NPG: It was, it was. Because they don’t usually have that access. They felt like they were really shaping the film in a meaningful way.

Your presentation last night was a really interesting insight into the Pixar way of developing stories. You showed your earlier idea, and then John Lasseter says, “No, no, you need to tell a personal story.”

NPG: A lot gets thrown out along the way. It’s hard.

SP: But those two concepts did synthesise together. We gleaned the best parts of one and the best parts of the other.

NPG: You have to have courage to do that, and the time.

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This is what I was thinking, that it must take a certain amount of bravery and lack of ego, I suppose, to say, “You’re right, we’ll go in this direction.”

SP: It was. I was trying to talk about the concept of a kid ignoring his culture, and for him growing to appreciate his culture – but what is that? A boy learning to appreciate a wall, at bottom? Versus a boy learning to appreciate his culture so that he can appreciate his father… Golly! One has this level of emotion, the other one is all the way up here. It’s something everyone can relate to. John’s advice was dead on – you just have to have half a brain cell to go, “You’re right!”

NPG: That’s when you feel the emotion, when the boy and the father finally connect at the end. 

So what was it like when you first started at Pixar? What are your memories of those first few years?

SB: Well, it was great. You have to know, it was just the best thing ever.

NPG: It wasn’t like it is right now. We were a smaller company back then.

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SB: You saw everyone get boyfriends and girlfriends. You saw everybody’s wedding. I mean, you literally knew everybody. You’re in a very small space. I don’t know how to describe it.

NPG: It was more informal, and we worked ridiculous hours, we really did. We lived together, almost, in a big group house –  we were making a film together.

SB: The only thing I can compare it to is, when I first started, I’d missed Toy Story, but nobody had seen any of this before, what we were doing. It was incredible. I kind of felt a little bit of that charge when John said, “You can make this,” because we’ve never done anything like this. When I looked around at other animation, I couldn’t even find other examples to emulate. It really did feel like we were breaking new ground.

That’s what people forget about with Toy Story, is that you were in the dark, creating something new.

NPG: Oh, God. Constantly trying to invent things. Every single step of the way. “We need to do this.” “Well, how are we going to do it?” I worked on A Bug’s Life, and I remember inventing the raindrops. That was a huge technical issue.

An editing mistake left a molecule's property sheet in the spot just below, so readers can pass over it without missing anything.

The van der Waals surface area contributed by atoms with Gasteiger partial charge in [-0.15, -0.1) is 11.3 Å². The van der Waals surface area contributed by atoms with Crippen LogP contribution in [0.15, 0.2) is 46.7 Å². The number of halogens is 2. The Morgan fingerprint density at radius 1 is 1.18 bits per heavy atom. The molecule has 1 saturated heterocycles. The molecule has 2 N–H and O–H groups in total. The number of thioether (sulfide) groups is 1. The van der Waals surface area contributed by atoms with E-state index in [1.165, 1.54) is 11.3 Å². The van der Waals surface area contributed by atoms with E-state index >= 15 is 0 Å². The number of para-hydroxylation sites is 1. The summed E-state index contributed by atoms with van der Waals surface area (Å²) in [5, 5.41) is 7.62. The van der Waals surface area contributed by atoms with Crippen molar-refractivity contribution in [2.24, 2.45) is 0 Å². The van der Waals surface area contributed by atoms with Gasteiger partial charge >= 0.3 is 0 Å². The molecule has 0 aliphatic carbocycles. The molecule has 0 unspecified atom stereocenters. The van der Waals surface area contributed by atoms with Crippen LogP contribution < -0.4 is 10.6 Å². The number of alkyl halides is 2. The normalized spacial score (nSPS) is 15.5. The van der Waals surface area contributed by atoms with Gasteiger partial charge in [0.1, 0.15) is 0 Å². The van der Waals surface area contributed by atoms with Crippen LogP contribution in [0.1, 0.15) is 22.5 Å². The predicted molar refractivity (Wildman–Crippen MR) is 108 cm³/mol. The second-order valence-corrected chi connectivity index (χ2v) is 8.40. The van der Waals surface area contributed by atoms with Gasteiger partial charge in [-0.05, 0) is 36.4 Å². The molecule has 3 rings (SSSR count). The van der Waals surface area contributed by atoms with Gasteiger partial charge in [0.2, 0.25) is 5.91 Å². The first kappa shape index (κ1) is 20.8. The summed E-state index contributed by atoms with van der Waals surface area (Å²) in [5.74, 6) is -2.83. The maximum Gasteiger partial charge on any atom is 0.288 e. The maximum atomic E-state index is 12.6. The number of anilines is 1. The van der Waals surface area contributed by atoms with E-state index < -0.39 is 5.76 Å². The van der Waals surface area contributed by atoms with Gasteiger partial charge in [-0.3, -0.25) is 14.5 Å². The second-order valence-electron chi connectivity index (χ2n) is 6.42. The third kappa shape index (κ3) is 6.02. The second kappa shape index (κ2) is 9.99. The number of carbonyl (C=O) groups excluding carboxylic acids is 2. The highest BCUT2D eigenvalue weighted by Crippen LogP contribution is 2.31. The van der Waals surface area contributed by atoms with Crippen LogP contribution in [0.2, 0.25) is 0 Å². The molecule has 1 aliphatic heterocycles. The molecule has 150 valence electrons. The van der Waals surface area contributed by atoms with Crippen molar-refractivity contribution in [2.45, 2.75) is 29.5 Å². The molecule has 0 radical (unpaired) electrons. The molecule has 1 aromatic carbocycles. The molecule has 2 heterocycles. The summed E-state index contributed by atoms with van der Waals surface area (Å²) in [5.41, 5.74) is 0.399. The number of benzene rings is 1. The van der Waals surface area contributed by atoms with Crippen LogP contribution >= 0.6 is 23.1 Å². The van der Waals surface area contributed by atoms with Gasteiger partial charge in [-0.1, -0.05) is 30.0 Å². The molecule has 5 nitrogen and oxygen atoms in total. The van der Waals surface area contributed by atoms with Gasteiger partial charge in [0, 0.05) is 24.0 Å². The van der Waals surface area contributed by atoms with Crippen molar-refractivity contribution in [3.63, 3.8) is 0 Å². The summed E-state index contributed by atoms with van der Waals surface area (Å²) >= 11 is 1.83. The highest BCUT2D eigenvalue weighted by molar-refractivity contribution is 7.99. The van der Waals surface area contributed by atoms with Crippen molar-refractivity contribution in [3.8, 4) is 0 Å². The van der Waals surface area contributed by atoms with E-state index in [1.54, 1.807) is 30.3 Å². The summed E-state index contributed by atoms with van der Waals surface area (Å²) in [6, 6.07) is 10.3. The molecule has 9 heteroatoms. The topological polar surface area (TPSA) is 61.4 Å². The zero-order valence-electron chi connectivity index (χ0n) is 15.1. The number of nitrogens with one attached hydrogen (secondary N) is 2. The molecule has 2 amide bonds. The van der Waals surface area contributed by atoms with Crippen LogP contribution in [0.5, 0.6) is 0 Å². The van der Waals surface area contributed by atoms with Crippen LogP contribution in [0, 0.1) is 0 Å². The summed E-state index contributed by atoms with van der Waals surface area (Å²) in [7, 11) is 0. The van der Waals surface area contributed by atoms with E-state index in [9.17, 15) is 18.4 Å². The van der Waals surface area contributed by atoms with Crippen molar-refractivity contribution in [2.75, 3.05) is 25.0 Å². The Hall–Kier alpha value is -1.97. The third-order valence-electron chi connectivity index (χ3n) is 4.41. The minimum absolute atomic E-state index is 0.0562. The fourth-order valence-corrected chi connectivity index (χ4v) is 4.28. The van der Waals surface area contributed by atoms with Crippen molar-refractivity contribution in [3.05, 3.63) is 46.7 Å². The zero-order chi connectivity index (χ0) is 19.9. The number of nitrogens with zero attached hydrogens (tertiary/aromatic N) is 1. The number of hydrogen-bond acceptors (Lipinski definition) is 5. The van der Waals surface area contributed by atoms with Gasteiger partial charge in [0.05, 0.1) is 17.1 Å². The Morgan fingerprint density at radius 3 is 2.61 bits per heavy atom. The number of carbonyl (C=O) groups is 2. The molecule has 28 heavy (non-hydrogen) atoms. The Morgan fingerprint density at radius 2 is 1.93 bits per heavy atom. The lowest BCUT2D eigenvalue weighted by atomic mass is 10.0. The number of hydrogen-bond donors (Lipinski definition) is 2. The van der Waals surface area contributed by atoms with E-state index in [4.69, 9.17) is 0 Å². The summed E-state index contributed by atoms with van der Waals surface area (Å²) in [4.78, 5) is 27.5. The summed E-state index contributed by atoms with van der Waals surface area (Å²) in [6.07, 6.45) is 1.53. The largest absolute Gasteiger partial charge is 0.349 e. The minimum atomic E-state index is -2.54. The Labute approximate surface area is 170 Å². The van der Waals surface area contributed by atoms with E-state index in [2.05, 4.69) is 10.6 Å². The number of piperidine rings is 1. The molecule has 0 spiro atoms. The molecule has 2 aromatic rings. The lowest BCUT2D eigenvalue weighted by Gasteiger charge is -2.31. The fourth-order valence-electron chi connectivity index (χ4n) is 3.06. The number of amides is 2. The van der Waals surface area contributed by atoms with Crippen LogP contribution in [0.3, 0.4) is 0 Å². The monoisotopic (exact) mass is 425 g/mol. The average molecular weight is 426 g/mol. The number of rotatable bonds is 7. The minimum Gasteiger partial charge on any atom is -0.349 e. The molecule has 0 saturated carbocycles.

SB: But it looked amazing!

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NPG: At the end. [Laughs] But it was so engaging and inspiring to be on the cutting edge. And you know that you’re part of that. It’s pretty exhilarating.

That’s what keeps Pixar interesting, is that each film is different. I remember how big a deal the fur was on Monsters Inc.

NPG: Absolutely. And the landscapes on The Good Dinosaur. We never make it easier on ourselves. We all grumble about that. Everyone thinks it’s like a factory around here, and they’ve no idea. It’s R&D constantly. But it’s also what’s great about it. 

The reason I ask about starting at Pixar is, that it strikes me that to be an artist you need to have sensitivity and be observant, but you have to be confident and resilient as well. Because you do a lot of public speaking at Pixar. What’s it like to adapt to that?

SP: So the one secret I have is, when my parents emigrated to the United States, they bought  a motel. Route 66. They still live in and operate a motel on Route 66. We didn’t have employees – I was one of the employees. And so as a little boy, right until I left high school, my job every day was to sell rooms and engage with people. And yes, although I’m an introvert through and through, and want nothing more than to hide under this table [laughs] I can also be an effective salesman, because I grew up with that. I can do that, luckily. Or at least I think I can.

No, you can. I hate speaking in public!

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SB: Me too! But I can rent you a room! [Laughs]

Sold! So what was the trickiest part of this to get right, from a visual standpoint?

NPG: Gosh. Well, it was tricky all along. I think it’s the thing about inventing something new. The sequence with the deities was really difficult. What we got initially was pretty, but we were still trying to get to this place where it felt like you were experiencing this cosmic event, and you were genuinely in another dimension. How do you convey that in computer graphics?

SB: Which tends to lend towards photo-realism. This is something that I was asking people to go to: something they can’t take a picture of. Now that’s challenging.

NPG: Yeah. The lighting and the way the environment melts away. It becomes very abstract. They had to do paintings for the lighters and say, “This is the target.” And then the lighters had to find ways to create that, to match those paintings…

SB: …with photo-realistic lights. Even with the anime lines, you had to build those. An artist can draw those quickly, but we got something more cool. We took a star field, and went, “What would it be like if we went, ‘Tzzzzt’ and stretched it out?” Suddenly we had dimensional anime speed lines, which I’d never seen before. Those are ingredients that I liked, but put together in a way that was coherent and made sense. There was a lot of blood spilled to get that look.

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Pixar shorts are often a great proving ground for new directors. And also the shorts themselves can provide the basis for features. So could anything from this be the basis for a Pixar feature? The fighting deities, maybe?

NPG: Maybe. Multiple arms….

SB: There’s tonnes of stories. That’s the beauty of these myths. There are so many great stories out there. They’re just waiting for somebody to re-contextualise them, and figure out a way that’s going to make them exciting for a modern audience. I certainly felt excited reading them.

Sanjay Patel and Nicole Paradis Grindle, thank you very much.

Sanjay’s Super Team fronts The Good Dinosaur, opening this weekend.